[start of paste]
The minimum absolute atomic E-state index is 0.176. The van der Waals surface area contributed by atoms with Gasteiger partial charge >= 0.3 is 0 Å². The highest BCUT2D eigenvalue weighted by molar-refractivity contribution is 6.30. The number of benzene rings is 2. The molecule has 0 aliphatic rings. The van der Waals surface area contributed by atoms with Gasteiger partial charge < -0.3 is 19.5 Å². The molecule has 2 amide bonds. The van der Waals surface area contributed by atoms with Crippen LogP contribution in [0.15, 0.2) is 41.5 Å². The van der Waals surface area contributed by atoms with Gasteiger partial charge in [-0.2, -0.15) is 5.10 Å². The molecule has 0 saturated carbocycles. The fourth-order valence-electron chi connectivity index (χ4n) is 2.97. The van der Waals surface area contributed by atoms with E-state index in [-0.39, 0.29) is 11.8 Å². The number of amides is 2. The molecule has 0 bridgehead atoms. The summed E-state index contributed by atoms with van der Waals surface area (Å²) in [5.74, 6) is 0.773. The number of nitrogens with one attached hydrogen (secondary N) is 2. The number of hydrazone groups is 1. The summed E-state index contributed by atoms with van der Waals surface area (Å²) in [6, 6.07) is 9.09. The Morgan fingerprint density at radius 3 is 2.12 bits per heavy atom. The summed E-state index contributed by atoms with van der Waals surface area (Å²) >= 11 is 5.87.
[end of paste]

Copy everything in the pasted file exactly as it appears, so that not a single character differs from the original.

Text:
The minimum absolute atomic E-state index is 0.176. The van der Waals surface area contributed by atoms with Gasteiger partial charge >= 0.3 is 0 Å². The highest BCUT2D eigenvalue weighted by molar-refractivity contribution is 6.30. The number of benzene rings is 2. The molecule has 0 aliphatic rings. The van der Waals surface area contributed by atoms with Gasteiger partial charge < -0.3 is 19.5 Å². The molecule has 2 amide bonds. The van der Waals surface area contributed by atoms with Crippen LogP contribution in [0.15, 0.2) is 41.5 Å². The van der Waals surface area contributed by atoms with Gasteiger partial charge in [-0.2, -0.15) is 5.10 Å². The molecule has 0 saturated carbocycles. The fourth-order valence-electron chi connectivity index (χ4n) is 2.97. The van der Waals surface area contributed by atoms with E-state index in [-0.39, 0.29) is 11.8 Å². The number of amides is 2. The molecule has 0 bridgehead atoms. The summed E-state index contributed by atoms with van der Waals surface area (Å²) in [5.74, 6) is 0.773. The number of nitrogens with one attached hydrogen (secondary N) is 2. The number of hydrazone groups is 1. The summed E-state index contributed by atoms with van der Waals surface area (Å²) in [6, 6.07) is 9.09. The Morgan fingerprint density at radius 3 is 2.12 bits per heavy atom. The summed E-state index contributed by atoms with van der Waals surface area (Å²) >= 11 is 5.87.